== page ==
Uber Australia has settled a Federal Court case with an UberEats driver they sacked for being late with a delivery before the court could rule on whether then driver was an employee of the business.
The move heads off the threat the US tech giant being forced to recognise drivers as employees, rather than contractors, putting its business model at risk. The company settled the landmark case over the Christmas break in an Australian first that could open the door to further legal challenges that will either lead to additional settlements or further challenges to the status of delivery riders.
The confidential settlement is with Amita Gupta and her husband, Santosh, who made UberEats deliveries in Adelaide between 2017 and 2019 before their access to the app was stopped in January 2019. The ban reportedly occurred after a delivery was 10 minutes late.
Amita Gupta’s statement of claim also alleged she was paid $300 for 96 hours of work, well below the minimum wage is $18.93.
The Guptas lodged an unfair dismissal claim in the Fair Work Commission, backed by the Transport Workers Union, but lost that case in August 2019 and again on appeal in April 2020.
The matter then went to the Federal Court on appeal, again backed by the TWU, which has also campaigned against Deliveroo and Foodora over the contractor status of drivers. The matter was heard in November 2020 before the full bench, just as five delivery riders had died in just two months while on jobs.
Questioning from the bench had some observers believing the judges were sceptical of Uber’s submissions, with Justice Mordecai Bromberg saying: “Everybody knows what function Uber plays. The restaurant’s function is to prepare the food. Uber’s function is to deliver the food; isn’t that right?”
Uber’s legal team declined to accept the propositions put by the bench.
Justice Bromberg also observed that: “Uber has a longstanding reputation, if you like, in the transport business” and that: “the very name Uber would convey to the ordinary person some form of transportation service; wouldn’t it?”
The Federal Court justices repeatedly questioned Uber’s legal team over the company’s classification of delivery drivers with Justice Bromberg asking “is your case dependent upon the court finding that, not only is there not a relationship of employee between the worker and Uber, but also that there’s not a relationship of independent contractor between the worker and Uber?”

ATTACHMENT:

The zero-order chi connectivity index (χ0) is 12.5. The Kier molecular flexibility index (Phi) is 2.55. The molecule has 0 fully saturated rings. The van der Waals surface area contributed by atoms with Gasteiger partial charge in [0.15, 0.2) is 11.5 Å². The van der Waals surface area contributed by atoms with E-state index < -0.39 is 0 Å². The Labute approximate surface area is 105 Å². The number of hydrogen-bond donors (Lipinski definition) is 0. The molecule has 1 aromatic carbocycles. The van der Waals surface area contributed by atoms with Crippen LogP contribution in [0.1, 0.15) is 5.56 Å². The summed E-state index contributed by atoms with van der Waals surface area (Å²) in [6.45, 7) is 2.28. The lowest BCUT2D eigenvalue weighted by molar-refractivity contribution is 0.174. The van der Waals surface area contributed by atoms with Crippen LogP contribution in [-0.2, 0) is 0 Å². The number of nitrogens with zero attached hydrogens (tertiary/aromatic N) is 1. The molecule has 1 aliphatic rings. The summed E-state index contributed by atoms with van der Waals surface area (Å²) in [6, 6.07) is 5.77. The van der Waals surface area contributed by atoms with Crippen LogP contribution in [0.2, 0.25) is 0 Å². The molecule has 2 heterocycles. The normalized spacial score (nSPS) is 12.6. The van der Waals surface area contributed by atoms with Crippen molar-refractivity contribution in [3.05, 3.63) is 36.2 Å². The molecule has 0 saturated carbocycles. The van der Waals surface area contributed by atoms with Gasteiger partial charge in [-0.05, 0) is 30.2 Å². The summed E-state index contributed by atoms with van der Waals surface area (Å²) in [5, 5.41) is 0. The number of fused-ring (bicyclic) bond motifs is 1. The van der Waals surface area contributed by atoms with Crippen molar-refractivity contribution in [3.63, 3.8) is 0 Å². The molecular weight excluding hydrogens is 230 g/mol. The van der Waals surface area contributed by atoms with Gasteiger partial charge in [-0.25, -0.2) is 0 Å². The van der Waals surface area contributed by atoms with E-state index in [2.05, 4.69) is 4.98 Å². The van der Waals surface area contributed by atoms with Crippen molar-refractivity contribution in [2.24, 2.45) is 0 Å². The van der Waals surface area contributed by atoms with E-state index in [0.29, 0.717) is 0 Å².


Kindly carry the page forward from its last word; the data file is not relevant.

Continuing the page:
Justice Richard White told the company’s barrister that: “Your client has drawn up this careful contract with all these provisions in it, and either does not have a view as to what is the correct characterisation of the relationship or is not willing to disclose it to this court.”
Justice White would later say when discussing the Uber contract with delivery drivers: “Again, I’m just wondering whether we’re operating in the real world.”
TWU National Secretary Michael Kaine said the Federal Court hearing made it clear that a settlement with Gupta was the only option left to the company “in the face of a potential judgment which would have utterly altered how the company and other gig economy companies operate” in Australia.
“The judges clearly saw through Uber’s spin and ‘careful contract’ and recognised the sham it is. Uber has constructed a business model in order to refuse its workers any rights, to minimum pay, the right to challenge an unfair sacking, to protective gear or training,” he said.
It’s the first time Uber has settled a case in Australia. Uber was part of the US$200 million campaign in the lead up to the US elections in November to oppose a California law that would have classified gig economy workers as employees. The proposal was rejected by voters.